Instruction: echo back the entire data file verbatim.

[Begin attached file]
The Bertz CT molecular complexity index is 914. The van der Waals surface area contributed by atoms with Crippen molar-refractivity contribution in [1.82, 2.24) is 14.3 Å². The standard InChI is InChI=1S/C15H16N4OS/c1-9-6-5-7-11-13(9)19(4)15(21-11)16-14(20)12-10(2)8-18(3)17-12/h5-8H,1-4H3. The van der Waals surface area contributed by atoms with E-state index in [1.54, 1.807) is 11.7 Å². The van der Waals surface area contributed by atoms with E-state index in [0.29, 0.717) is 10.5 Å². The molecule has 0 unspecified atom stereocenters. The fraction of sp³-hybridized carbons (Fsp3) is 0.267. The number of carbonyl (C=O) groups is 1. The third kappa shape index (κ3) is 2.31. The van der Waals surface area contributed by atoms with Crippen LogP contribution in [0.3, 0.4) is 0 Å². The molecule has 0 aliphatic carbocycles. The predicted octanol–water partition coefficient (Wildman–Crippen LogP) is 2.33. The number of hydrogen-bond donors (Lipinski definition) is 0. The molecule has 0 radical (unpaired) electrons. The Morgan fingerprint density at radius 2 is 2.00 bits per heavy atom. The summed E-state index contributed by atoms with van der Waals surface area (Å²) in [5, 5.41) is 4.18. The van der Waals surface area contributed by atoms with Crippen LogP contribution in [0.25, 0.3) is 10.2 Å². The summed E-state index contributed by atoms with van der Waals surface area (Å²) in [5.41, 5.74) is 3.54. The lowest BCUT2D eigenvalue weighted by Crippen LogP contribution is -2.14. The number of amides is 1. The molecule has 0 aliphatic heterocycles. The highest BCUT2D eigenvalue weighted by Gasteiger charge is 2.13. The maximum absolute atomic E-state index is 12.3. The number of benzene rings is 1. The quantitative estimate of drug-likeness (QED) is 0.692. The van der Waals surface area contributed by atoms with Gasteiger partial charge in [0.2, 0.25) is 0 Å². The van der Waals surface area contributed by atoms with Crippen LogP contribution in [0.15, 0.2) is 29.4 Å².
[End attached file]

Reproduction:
The Bertz CT molecular complexity index is 914. The van der Waals surface area contributed by atoms with Crippen molar-refractivity contribution in [1.82, 2.24) is 14.3 Å². The standard InChI is InChI=1S/C15H16N4OS/c1-9-6-5-7-11-13(9)19(4)15(21-11)16-14(20)12-10(2)8-18(3)17-12/h5-8H,1-4H3. The van der Waals surface area contributed by atoms with E-state index in [1.54, 1.807) is 11.7 Å². The van der Waals surface area contributed by atoms with E-state index in [0.29, 0.717) is 10.5 Å². The molecule has 0 unspecified atom stereocenters. The fraction of sp³-hybridized carbons (Fsp3) is 0.267. The number of carbonyl (C=O) groups is 1. The third kappa shape index (κ3) is 2.31. The van der Waals surface area contributed by atoms with Crippen LogP contribution in [0.3, 0.4) is 0 Å². The molecule has 0 aliphatic carbocycles. The predicted octanol–water partition coefficient (Wildman–Crippen LogP) is 2.33. The number of hydrogen-bond donors (Lipinski definition) is 0. The molecule has 0 radical (unpaired) electrons. The Morgan fingerprint density at radius 2 is 2.00 bits per heavy atom. The summed E-state index contributed by atoms with van der Waals surface area (Å²) in [5, 5.41) is 4.18. The van der Waals surface area contributed by atoms with Crippen LogP contribution in [0.25, 0.3) is 10.2 Å². The summed E-state index contributed by atoms with van der Waals surface area (Å²) in [5.41, 5.74) is 3.54. The lowest BCUT2D eigenvalue weighted by Crippen LogP contribution is -2.14. The number of amides is 1. The molecule has 0 aliphatic heterocycles. The highest BCUT2D eigenvalue weighted by Gasteiger charge is 2.13. The maximum absolute atomic E-state index is 12.3. The number of benzene rings is 1. The quantitative estimate of drug-likeness (QED) is 0.692. The van der Waals surface area contributed by atoms with Gasteiger partial charge in [0.2, 0.25) is 0 Å². The van der Waals surface area contributed by atoms with Crippen LogP contribution in [0.15, 0.2) is 29.4 Å².